King Parrot! The answer to the question, what if GWAR listened to nothing but Napalm Death for a year and then wrote a record… Okay, that might not be 100% accurate but goddamn if it wasn’t the first thing that popped into my head when I put on their scorching new record Ugly Produce.
I generally like starting my reviews by describing my past experience (if any) with said band, so that seems a good place to start. I walked into the room, watched 14 seconds of one song and left to get more beer. If that sounds unfair, that’s because it was. There was something about that first chance meeting which didn’t quite capture me which is surprising because listening to them now, they hit on so many elements I love that I’m surprised I didn’t immediately suck all the King Parrot cool-aid from their collective dicks.
The album has a distinctively punk feel despite having such prominent ‘metal’ influences in it, really almost everything on the extreme end of the genre rears its ugly face in one way or another. Thrash and death metal riffing are most prominent but even inverted black metal chords give certain sections a more ominous tone. There’s no question the tongue in cheek lyrics, vocal patterns and general aesthetic push a punk/hardcore vibe, fitting flawlessly in the frantic musical chaos you’re thrown into from song to song.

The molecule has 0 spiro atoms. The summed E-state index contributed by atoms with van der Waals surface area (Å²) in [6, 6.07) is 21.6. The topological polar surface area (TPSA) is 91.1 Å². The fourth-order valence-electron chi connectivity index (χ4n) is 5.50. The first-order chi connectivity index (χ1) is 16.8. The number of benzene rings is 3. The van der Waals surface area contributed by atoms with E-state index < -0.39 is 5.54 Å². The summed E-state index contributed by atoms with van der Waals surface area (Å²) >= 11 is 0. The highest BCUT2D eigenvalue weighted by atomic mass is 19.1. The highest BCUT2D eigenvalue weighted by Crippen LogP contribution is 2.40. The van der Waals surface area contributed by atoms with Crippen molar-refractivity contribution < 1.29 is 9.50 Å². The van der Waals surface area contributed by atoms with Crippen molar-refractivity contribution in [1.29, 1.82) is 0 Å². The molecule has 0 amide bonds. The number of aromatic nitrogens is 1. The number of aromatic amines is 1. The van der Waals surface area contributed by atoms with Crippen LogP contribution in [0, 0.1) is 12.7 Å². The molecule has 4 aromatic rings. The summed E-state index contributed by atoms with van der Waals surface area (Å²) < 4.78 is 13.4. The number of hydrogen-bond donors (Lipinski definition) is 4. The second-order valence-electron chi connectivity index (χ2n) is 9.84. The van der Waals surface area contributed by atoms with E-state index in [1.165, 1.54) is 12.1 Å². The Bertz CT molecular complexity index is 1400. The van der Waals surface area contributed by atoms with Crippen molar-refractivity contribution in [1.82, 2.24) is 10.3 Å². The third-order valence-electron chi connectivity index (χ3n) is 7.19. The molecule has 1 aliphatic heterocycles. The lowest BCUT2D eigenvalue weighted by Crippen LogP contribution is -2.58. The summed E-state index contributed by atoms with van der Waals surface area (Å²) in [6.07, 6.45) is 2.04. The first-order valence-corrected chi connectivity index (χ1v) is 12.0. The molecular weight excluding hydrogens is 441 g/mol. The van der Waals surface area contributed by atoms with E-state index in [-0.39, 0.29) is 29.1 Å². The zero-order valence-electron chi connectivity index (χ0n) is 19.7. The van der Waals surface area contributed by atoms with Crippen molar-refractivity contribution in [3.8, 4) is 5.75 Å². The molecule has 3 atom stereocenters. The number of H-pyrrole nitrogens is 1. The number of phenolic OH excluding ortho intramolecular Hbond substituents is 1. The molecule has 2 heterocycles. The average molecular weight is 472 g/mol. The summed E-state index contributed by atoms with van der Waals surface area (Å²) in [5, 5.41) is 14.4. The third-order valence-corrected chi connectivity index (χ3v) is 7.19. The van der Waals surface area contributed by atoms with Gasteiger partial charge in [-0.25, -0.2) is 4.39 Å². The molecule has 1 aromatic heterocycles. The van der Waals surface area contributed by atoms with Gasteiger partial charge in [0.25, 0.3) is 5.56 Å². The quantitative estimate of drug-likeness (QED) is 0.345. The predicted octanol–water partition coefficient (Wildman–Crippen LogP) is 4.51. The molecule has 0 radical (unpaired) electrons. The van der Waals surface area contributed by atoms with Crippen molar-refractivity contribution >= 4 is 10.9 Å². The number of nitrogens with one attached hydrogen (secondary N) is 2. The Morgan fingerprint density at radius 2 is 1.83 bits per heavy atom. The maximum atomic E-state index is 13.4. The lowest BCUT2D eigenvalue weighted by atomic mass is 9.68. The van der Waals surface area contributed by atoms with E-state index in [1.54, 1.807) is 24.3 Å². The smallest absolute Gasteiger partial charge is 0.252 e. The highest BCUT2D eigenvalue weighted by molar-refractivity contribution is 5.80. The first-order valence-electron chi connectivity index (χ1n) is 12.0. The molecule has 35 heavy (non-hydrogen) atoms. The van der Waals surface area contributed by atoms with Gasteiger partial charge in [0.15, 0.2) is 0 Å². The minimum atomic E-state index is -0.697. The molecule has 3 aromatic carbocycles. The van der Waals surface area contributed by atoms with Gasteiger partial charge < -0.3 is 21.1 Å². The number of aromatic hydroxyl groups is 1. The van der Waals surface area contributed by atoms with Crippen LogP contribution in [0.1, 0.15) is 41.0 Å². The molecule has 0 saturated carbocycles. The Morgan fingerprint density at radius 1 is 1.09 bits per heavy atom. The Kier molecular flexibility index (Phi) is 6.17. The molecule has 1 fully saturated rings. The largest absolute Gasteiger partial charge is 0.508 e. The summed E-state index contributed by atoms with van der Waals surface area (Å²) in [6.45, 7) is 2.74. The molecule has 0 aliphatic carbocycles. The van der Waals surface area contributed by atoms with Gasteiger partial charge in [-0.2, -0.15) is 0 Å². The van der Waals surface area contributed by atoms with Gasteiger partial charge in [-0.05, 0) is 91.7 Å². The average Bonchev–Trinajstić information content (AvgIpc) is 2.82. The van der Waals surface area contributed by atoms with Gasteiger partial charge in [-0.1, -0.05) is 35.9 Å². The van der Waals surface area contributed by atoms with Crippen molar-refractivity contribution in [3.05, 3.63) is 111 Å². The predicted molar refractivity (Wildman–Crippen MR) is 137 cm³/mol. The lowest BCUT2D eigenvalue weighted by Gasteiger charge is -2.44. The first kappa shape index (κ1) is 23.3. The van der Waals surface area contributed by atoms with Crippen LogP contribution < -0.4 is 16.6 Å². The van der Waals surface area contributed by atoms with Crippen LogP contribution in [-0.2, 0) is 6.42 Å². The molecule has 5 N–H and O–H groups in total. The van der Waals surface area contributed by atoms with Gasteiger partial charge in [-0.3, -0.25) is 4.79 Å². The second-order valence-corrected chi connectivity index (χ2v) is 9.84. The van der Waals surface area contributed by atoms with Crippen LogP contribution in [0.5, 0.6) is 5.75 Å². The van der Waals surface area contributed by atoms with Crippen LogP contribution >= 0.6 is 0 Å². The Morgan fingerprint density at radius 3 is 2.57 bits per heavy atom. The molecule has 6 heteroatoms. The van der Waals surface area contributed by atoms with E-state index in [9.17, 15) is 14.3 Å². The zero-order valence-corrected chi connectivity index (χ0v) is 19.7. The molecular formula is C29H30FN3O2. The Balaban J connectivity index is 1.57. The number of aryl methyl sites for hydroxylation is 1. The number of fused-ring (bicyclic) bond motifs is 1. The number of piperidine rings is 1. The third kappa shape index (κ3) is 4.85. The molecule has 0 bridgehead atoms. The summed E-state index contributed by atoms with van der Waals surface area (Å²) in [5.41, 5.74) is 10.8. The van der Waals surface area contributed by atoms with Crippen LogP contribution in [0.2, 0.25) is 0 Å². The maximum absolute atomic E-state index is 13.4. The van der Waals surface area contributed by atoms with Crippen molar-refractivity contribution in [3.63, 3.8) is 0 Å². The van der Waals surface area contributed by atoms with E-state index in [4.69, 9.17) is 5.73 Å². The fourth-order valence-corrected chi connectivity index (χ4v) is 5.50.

As a whole, the record clocks in at just shy of 27 min and frankly I love that only two songs clock in over the three-minute mark. Each song hits hard, gets the job done, and then you move on to the next. Maybe it’s my ADD but I like it when a band is efficient and doesn’t needlessly stretch songs out to make a time quota.
It makes sense that famed Pantera/Superjoint/Down frontman Phil Anselmo picked this album up to release on his Housecore Records label, as the band seems to be a melting pot of various Anselmo-esque projects in one brilliantly extreme act. King Parrot may be the most punk as fuck metal band to walk our soiled earth and Ugly Produce is the dirty yet nutritious album we didn’t know we needed.
Written by Paul Ablaze
*edited by Lia Davis